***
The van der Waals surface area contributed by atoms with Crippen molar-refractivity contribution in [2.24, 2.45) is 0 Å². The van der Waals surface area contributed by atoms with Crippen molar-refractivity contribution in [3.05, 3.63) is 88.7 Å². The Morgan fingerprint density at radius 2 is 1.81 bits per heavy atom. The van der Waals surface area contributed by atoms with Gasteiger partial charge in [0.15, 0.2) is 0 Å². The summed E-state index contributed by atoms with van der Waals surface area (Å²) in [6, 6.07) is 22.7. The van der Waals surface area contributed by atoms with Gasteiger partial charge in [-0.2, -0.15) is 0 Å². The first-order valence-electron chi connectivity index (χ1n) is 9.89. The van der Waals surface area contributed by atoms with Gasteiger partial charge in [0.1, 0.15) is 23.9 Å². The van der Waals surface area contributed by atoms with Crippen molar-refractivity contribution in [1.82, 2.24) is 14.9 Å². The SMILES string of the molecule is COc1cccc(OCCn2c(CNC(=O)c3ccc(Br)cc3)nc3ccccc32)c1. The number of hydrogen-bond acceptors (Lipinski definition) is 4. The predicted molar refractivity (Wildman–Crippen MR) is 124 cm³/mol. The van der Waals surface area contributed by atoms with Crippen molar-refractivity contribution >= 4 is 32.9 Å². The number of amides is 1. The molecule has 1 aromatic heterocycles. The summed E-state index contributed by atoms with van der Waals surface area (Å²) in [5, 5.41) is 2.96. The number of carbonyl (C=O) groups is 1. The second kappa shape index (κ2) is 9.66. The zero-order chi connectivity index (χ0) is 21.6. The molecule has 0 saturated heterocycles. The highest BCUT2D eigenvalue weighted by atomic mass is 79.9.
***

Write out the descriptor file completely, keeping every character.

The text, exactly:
The van der Waals surface area contributed by atoms with Crippen molar-refractivity contribution in [2.24, 2.45) is 0 Å². The van der Waals surface area contributed by atoms with Crippen molar-refractivity contribution in [3.05, 3.63) is 88.7 Å². The Morgan fingerprint density at radius 2 is 1.81 bits per heavy atom. The van der Waals surface area contributed by atoms with Gasteiger partial charge in [0.15, 0.2) is 0 Å². The summed E-state index contributed by atoms with van der Waals surface area (Å²) in [6, 6.07) is 22.7. The van der Waals surface area contributed by atoms with Gasteiger partial charge in [-0.2, -0.15) is 0 Å². The first-order valence-electron chi connectivity index (χ1n) is 9.89. The van der Waals surface area contributed by atoms with Gasteiger partial charge in [0.1, 0.15) is 23.9 Å². The van der Waals surface area contributed by atoms with Crippen molar-refractivity contribution in [1.82, 2.24) is 14.9 Å². The SMILES string of the molecule is COc1cccc(OCCn2c(CNC(=O)c3ccc(Br)cc3)nc3ccccc32)c1. The number of hydrogen-bond acceptors (Lipinski definition) is 4. The predicted molar refractivity (Wildman–Crippen MR) is 124 cm³/mol. The van der Waals surface area contributed by atoms with Crippen molar-refractivity contribution >= 4 is 32.9 Å². The number of amides is 1. The molecule has 1 aromatic heterocycles. The summed E-state index contributed by atoms with van der Waals surface area (Å²) in [5, 5.41) is 2.96. The number of carbonyl (C=O) groups is 1. The second kappa shape index (κ2) is 9.66. The zero-order chi connectivity index (χ0) is 21.6. The molecule has 0 saturated heterocycles. The highest BCUT2D eigenvalue weighted by atomic mass is 79.9.